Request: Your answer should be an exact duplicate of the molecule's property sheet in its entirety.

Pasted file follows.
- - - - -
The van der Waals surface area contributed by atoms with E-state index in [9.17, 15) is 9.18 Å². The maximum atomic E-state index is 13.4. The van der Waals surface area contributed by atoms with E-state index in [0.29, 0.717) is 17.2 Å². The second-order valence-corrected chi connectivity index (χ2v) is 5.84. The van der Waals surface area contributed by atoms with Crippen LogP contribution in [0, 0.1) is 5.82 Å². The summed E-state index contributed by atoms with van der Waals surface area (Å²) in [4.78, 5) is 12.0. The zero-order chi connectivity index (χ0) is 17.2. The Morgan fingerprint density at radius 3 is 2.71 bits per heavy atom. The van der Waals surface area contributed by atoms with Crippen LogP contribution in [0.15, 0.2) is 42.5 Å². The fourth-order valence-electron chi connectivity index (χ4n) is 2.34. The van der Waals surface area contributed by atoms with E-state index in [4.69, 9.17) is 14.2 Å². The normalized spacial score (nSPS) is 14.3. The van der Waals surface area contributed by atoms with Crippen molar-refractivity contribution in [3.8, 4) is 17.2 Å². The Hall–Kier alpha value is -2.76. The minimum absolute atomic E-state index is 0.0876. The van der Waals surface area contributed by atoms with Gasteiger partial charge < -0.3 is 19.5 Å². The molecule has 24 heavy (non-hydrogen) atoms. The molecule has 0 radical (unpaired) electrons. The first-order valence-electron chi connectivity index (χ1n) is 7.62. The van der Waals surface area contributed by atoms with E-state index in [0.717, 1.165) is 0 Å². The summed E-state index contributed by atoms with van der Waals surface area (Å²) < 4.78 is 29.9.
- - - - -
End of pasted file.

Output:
The van der Waals surface area contributed by atoms with E-state index in [9.17, 15) is 9.18 Å². The maximum atomic E-state index is 13.4. The van der Waals surface area contributed by atoms with E-state index in [0.29, 0.717) is 17.2 Å². The second-order valence-corrected chi connectivity index (χ2v) is 5.84. The van der Waals surface area contributed by atoms with Crippen LogP contribution in [0, 0.1) is 5.82 Å². The summed E-state index contributed by atoms with van der Waals surface area (Å²) in [4.78, 5) is 12.0. The zero-order chi connectivity index (χ0) is 17.2. The Morgan fingerprint density at radius 3 is 2.71 bits per heavy atom. The van der Waals surface area contributed by atoms with Crippen LogP contribution in [0.15, 0.2) is 42.5 Å². The fourth-order valence-electron chi connectivity index (χ4n) is 2.34. The van der Waals surface area contributed by atoms with E-state index in [4.69, 9.17) is 14.2 Å². The normalized spacial score (nSPS) is 14.3. The van der Waals surface area contributed by atoms with Crippen molar-refractivity contribution in [3.8, 4) is 17.2 Å². The Hall–Kier alpha value is -2.76. The minimum absolute atomic E-state index is 0.0876. The van der Waals surface area contributed by atoms with Gasteiger partial charge < -0.3 is 19.5 Å². The molecule has 24 heavy (non-hydrogen) atoms. The molecule has 0 radical (unpaired) electrons. The first-order valence-electron chi connectivity index (χ1n) is 7.62. The van der Waals surface area contributed by atoms with E-state index in [0.717, 1.165) is 0 Å². The summed E-state index contributed by atoms with van der Waals surface area (Å²) < 4.78 is 29.9.